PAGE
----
One important aspect of digital cameras employing solid state imagers is that they be user friendly, particularly for amateur photographers. One method by which digital cameras accomplish this user-friendliness is by providing a wide range of automatic functions (“auto-functions”), such as, for example, auto-focus, auto-exposure and auto-white balance. Camera and/or imager parameters must be set in accordance with current scene conditions for proper operation of the automatic functions. These functions allow an amateur user to take a higher quality image than would be possible without these auto-functions, such as automatic focus, white balance, and exposure control. Some auto-functions, such as, for example, auto-focus may be controlled by the camera itself using inputs from the imager, whereas other auto-functions, such as, for example, auto-exposure and auto-white balance may be controlled by the imager within the camera.
In current cameras, it is challenging to accomplish these automatic tasks quickly. It takes a long time to set the camera and/or imager parameters when the solid state imager is unable to determine the value of important image characteristics (such as the average brightness of the scene) quickly.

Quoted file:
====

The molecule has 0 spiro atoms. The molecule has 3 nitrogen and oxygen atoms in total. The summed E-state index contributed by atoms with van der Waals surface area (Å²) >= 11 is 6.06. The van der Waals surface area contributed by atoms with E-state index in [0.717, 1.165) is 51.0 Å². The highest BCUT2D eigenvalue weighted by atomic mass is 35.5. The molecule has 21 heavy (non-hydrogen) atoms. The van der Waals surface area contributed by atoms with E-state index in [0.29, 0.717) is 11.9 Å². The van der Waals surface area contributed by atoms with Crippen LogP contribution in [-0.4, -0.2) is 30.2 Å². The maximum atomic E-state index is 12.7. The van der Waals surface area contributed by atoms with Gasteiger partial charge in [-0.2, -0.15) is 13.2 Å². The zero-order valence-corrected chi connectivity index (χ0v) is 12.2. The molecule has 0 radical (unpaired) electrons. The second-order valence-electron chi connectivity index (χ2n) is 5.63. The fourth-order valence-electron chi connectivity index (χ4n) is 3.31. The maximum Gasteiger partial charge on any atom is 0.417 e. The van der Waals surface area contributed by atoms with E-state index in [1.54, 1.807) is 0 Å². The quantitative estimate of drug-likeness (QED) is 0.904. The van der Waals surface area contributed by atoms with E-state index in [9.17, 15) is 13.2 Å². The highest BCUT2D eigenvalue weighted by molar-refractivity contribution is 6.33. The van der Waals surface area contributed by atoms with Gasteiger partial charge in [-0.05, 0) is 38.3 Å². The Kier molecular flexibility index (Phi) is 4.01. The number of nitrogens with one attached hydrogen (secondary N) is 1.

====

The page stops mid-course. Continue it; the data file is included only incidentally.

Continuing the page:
Often, for certain automatic functions, the solid state imager must take several sequential images of the scene using different settings while collecting statistics about the scene from these images prior to an actual capture of an image. Scene information is used in statistical analysis to set the camera and/or imager parameters for auto-functions. This usually requires the acquisition of several image frames until the camera and/or image parameters are adjusted to the desired values for an actual image capture. However, this procedure consumes significant amounts of time, especially for large image sizes.